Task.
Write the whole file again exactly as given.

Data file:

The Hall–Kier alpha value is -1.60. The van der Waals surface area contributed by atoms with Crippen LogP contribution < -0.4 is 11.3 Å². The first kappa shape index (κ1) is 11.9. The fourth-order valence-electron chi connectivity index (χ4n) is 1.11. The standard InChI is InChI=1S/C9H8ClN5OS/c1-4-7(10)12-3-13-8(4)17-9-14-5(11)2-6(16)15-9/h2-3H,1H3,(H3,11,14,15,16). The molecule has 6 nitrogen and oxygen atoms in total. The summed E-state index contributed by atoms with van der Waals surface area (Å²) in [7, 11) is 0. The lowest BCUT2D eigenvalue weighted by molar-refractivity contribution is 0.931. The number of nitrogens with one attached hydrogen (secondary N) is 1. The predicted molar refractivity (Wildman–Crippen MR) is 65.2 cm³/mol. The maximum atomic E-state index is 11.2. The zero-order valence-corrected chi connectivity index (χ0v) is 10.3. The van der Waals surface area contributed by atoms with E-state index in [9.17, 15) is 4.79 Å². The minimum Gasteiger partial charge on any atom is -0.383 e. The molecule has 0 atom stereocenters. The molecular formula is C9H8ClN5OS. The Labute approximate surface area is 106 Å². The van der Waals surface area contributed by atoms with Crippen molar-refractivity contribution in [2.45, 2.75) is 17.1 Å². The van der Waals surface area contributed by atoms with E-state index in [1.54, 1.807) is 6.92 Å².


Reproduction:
The Hall–Kier alpha value is -1.60. The van der Waals surface area contributed by atoms with Crippen LogP contribution < -0.4 is 11.3 Å². The first kappa shape index (κ1) is 11.9. The fourth-order valence-electron chi connectivity index (χ4n) is 1.11. The standard InChI is InChI=1S/C9H8ClN5OS/c1-4-7(10)12-3-13-8(4)17-9-14-5(11)2-6(16)15-9/h2-3H,1H3,(H3,11,14,15,16). The molecule has 6 nitrogen and oxygen atoms in total. The summed E-state index contributed by atoms with van der Waals surface area (Å²) in [7, 11) is 0. The lowest BCUT2D eigenvalue weighted by molar-refractivity contribution is 0.931. The number of nitrogens with one attached hydrogen (secondary N) is 1. The predicted molar refractivity (Wildman–Crippen MR) is 65.2 cm³/mol. The maximum atomic E-state index is 11.2. The zero-order valence-corrected chi connectivity index (χ0v) is 10.3. The van der Waals surface area contributed by atoms with E-state index in [9.17, 15) is 4.79 Å². The minimum Gasteiger partial charge on any atom is -0.383 e. The molecule has 0 atom stereocenters. The molecular formula is C9H8ClN5OS. The Labute approximate surface area is 106 Å². The van der Waals surface area contributed by atoms with Crippen molar-refractivity contribution in [2.45, 2.75) is 17.1 Å². The van der Waals surface area contributed by atoms with E-state index in [1.54, 1.807) is 6.92 Å².